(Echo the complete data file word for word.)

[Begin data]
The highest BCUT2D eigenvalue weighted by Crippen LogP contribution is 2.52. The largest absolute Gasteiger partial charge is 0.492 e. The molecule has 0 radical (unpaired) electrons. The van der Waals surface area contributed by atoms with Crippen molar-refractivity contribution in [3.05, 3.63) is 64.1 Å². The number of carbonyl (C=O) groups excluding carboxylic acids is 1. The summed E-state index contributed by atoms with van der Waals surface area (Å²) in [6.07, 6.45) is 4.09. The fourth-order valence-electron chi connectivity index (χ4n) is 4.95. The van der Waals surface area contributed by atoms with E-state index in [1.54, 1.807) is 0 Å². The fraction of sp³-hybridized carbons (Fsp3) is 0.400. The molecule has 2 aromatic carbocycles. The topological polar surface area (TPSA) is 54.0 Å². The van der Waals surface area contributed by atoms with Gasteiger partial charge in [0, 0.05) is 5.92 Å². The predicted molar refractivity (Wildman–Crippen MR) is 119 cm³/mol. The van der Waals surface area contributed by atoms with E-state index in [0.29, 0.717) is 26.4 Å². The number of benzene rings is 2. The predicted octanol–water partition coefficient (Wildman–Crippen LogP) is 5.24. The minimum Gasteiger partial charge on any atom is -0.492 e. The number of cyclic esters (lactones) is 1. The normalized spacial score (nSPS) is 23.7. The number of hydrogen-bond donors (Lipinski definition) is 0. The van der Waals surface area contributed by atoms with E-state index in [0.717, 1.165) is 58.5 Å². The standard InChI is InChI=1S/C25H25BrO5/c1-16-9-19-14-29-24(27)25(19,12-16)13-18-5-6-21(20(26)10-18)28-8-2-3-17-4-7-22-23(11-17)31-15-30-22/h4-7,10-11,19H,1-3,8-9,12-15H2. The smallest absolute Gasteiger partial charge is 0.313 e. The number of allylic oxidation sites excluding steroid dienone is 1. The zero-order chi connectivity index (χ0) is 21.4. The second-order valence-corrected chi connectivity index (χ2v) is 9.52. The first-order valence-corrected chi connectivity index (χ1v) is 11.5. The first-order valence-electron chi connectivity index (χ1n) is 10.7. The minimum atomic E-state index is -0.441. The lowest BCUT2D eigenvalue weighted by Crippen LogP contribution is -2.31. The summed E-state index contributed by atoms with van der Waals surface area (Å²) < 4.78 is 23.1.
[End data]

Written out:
The highest BCUT2D eigenvalue weighted by Crippen LogP contribution is 2.52. The largest absolute Gasteiger partial charge is 0.492 e. The molecule has 0 radical (unpaired) electrons. The van der Waals surface area contributed by atoms with Crippen molar-refractivity contribution in [3.05, 3.63) is 64.1 Å². The number of carbonyl (C=O) groups excluding carboxylic acids is 1. The summed E-state index contributed by atoms with van der Waals surface area (Å²) in [6.07, 6.45) is 4.09. The fourth-order valence-electron chi connectivity index (χ4n) is 4.95. The van der Waals surface area contributed by atoms with E-state index in [1.54, 1.807) is 0 Å². The fraction of sp³-hybridized carbons (Fsp3) is 0.400. The molecule has 2 aromatic carbocycles. The topological polar surface area (TPSA) is 54.0 Å². The van der Waals surface area contributed by atoms with Gasteiger partial charge in [0, 0.05) is 5.92 Å². The predicted molar refractivity (Wildman–Crippen MR) is 119 cm³/mol. The van der Waals surface area contributed by atoms with E-state index in [0.29, 0.717) is 26.4 Å². The number of benzene rings is 2. The predicted octanol–water partition coefficient (Wildman–Crippen LogP) is 5.24. The minimum Gasteiger partial charge on any atom is -0.492 e. The number of cyclic esters (lactones) is 1. The normalized spacial score (nSPS) is 23.7. The number of hydrogen-bond donors (Lipinski definition) is 0. The van der Waals surface area contributed by atoms with E-state index in [0.717, 1.165) is 58.5 Å². The standard InChI is InChI=1S/C25H25BrO5/c1-16-9-19-14-29-24(27)25(19,12-16)13-18-5-6-21(20(26)10-18)28-8-2-3-17-4-7-22-23(11-17)31-15-30-22/h4-7,10-11,19H,1-3,8-9,12-15H2. The smallest absolute Gasteiger partial charge is 0.313 e. The number of allylic oxidation sites excluding steroid dienone is 1. The zero-order chi connectivity index (χ0) is 21.4. The second-order valence-corrected chi connectivity index (χ2v) is 9.52. The first-order valence-corrected chi connectivity index (χ1v) is 11.5. The first-order valence-electron chi connectivity index (χ1n) is 10.7. The minimum atomic E-state index is -0.441. The lowest BCUT2D eigenvalue weighted by Crippen LogP contribution is -2.31. The summed E-state index contributed by atoms with van der Waals surface area (Å²) < 4.78 is 23.1.